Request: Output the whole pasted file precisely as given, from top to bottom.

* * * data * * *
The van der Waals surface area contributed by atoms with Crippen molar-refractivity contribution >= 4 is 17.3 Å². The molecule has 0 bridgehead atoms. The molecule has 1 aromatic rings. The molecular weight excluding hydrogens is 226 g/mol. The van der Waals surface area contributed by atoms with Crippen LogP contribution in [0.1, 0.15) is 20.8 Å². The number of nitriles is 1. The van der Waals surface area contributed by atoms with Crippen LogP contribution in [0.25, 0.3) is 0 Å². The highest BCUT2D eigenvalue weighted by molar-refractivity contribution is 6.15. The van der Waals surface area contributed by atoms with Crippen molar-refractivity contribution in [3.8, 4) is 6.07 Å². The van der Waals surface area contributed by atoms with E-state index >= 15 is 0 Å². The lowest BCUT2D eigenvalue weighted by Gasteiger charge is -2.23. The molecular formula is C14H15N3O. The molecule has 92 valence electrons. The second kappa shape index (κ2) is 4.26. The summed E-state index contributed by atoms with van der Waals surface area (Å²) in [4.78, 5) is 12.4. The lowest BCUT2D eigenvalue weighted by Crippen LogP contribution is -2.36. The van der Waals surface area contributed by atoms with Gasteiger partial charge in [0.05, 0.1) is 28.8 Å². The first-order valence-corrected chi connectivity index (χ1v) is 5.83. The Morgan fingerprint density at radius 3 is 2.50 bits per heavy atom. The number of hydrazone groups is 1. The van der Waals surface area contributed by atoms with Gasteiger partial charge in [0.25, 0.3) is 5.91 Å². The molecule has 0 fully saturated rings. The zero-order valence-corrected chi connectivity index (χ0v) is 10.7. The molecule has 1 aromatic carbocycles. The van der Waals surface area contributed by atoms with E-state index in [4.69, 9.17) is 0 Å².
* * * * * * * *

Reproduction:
The van der Waals surface area contributed by atoms with Crippen molar-refractivity contribution >= 4 is 17.3 Å². The molecule has 0 bridgehead atoms. The molecule has 1 aromatic rings. The molecular weight excluding hydrogens is 226 g/mol. The van der Waals surface area contributed by atoms with Crippen LogP contribution in [0.1, 0.15) is 20.8 Å². The number of nitriles is 1. The van der Waals surface area contributed by atoms with Crippen LogP contribution in [0.25, 0.3) is 0 Å². The highest BCUT2D eigenvalue weighted by molar-refractivity contribution is 6.15. The van der Waals surface area contributed by atoms with Crippen molar-refractivity contribution in [3.8, 4) is 6.07 Å². The van der Waals surface area contributed by atoms with E-state index >= 15 is 0 Å². The lowest BCUT2D eigenvalue weighted by Gasteiger charge is -2.23. The molecular formula is C14H15N3O. The molecule has 92 valence electrons. The second kappa shape index (κ2) is 4.26. The summed E-state index contributed by atoms with van der Waals surface area (Å²) in [4.78, 5) is 12.4. The lowest BCUT2D eigenvalue weighted by Crippen LogP contribution is -2.36. The van der Waals surface area contributed by atoms with Gasteiger partial charge in [0.05, 0.1) is 28.8 Å². The first-order valence-corrected chi connectivity index (χ1v) is 5.83. The Morgan fingerprint density at radius 3 is 2.50 bits per heavy atom. The number of hydrazone groups is 1. The van der Waals surface area contributed by atoms with Gasteiger partial charge in [0.25, 0.3) is 5.91 Å². The molecule has 0 fully saturated rings. The zero-order valence-corrected chi connectivity index (χ0v) is 10.7. The molecule has 1 aromatic carbocycles. The van der Waals surface area contributed by atoms with E-state index in [4.69, 9.17) is 0 Å².